First aid for choking

I read a post by a pediatrician last week that gave her opinion that while our government is throwing a lot of money at new nutritional guidelines in an attempt to “fight” childhood obesity, it’s ignoring another food-related danger: choking.

Childhood aspiration (or choking) on food is a major public health issue. Anywhere from 10,000 to 20,000 kids visit emergency rooms each year in the U.S. alone, after having suffered a food-choking accident. Hundreds die each year, either in the hospital or before they make it in the door. Most of these kids are under the age of 5, and

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What is shallow water blackout?

Last week a young college student drowned.

Normally I wouldn’t have paid much attention to the media surrounding this tragic event—Dartmouth swimmer dies in pool mishap on vacation—but sadly the young man happens to be the son of friends.

He was a life-long swimmer and was on his university’s swim team; the least likely person, you would think, to drown.

But I learned something about a potential danger to young swimmers, and want to help raise awareness about  “shallow water blackout.”

Experienced and competitive swimmers are most at risk, as they may challenge themselves or others to do … Continue reading

First aid for heat exhaustion

first aid for heat exhaustionHere comes the sun!

Summer is in full swing and the days are long and hot! It seemed like a good time to republish a post from last year about how to prevent and treat heat-related illnesses. Take care! FN

Living in the Pacific Northwest,  we rarely have to worry about heat exhaustion—that lousy feeling you get when your body starts to overheat.

But over the next few days the temperatures here are expected to hover around 90°F, which is pretty hot for us. Most of our homes don’t have air condtioning. Why bother when it’s truly hot only one … Continue reading

First aid for the Fourth of July

This is a reprint from last year’s post. Happy and safe Fourth to everyone! FN

Every year around the Fourth of July, hospital emergency departments and fire departments get ready.

By July 5, most large communities have reported property damage—fires, mostly—and bodily damage—burns, missing fingers, blindness.

As a reminder to everybody to be careful around fireworks—my preference is to avoid them altogether—the San Diego Fire Department put together this great public service video demonstrating the danger of explosives fireworks.

I would also refer you to some of my relevant first aid posts:

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First aid for concussions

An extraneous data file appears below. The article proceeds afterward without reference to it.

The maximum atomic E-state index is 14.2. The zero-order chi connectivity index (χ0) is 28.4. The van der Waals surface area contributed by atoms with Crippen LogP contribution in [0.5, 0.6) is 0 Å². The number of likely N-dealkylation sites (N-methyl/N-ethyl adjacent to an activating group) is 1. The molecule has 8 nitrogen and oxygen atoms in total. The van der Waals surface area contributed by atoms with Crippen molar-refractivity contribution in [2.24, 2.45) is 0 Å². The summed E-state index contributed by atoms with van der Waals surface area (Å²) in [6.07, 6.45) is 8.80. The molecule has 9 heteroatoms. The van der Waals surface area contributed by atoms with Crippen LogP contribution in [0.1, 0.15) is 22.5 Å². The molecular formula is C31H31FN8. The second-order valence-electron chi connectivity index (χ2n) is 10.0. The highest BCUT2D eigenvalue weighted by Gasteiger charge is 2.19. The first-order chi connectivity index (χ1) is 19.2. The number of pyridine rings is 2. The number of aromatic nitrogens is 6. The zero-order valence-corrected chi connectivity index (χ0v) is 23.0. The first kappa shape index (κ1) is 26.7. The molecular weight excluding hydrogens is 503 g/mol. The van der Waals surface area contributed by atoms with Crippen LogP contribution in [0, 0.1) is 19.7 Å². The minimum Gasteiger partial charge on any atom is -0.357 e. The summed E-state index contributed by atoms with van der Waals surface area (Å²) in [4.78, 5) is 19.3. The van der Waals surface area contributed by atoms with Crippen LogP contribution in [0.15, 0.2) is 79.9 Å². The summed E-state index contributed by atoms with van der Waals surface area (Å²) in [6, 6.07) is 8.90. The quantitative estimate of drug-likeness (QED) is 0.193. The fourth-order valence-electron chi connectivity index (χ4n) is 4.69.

first aid for concussionsRest, rest and more rest

Gone are the days of the middle school football coach telling a player to “Shake it off and get back in the game.”

Proper first aid and treatment of concussions has received a lot of attention in recent years, mostly due to the alarming increase in long-term neurological problems—memory loss and behavior changes—suffered by professional athletes and soldiers.

Concerned pediatricians and public health officials are pushing schools, youth sports organizations and parents to be more aware of head injuries in young athletes.

Childrens’ brains are still developing, after all, and are especially vulnerable to Continue reading

First aid for hypothermia

first aid for hypothermiaBaby, it’s cold outside!

Most of the headlines over the last few days have focused on the “polar vortex” weather pattern that is pushing frigid air into most of the United States.

Low temperature records are being shattered. Some states are reporting wind chills of -30°F or less.

Brrr!

Outside my house, in Seattle, the weather is pretty seasonal—rainy and 40°F. Lucky us.

But anyone struggling with these super cold temperatures might need a few tips for dealing with hypothermia and frostbite.

Hypothermia

Hypothermia, or low body temperature, occurs from exposure to a cold environment (water or air). As your … Continue reading

Self triage and save money

Know some resources and use them

Triage is a commonly used word in medicine, especially in overcrowded emergency departments as staff do their best to determine which patients are sickest (will soon die unless treated) and which can wait. This process of prioritizing patients for treatment is known as triage.

But triage has a broader definition: The principle or practice of allocating limited resources.

And for most of us, money is definitely a limited resource!

In 2014 more health insurance policies will come with huge deductibles, and I think this trend will continue. Health care costs are not going to … Continue reading

First aid for blisters

friction blistersInfections can be expensive!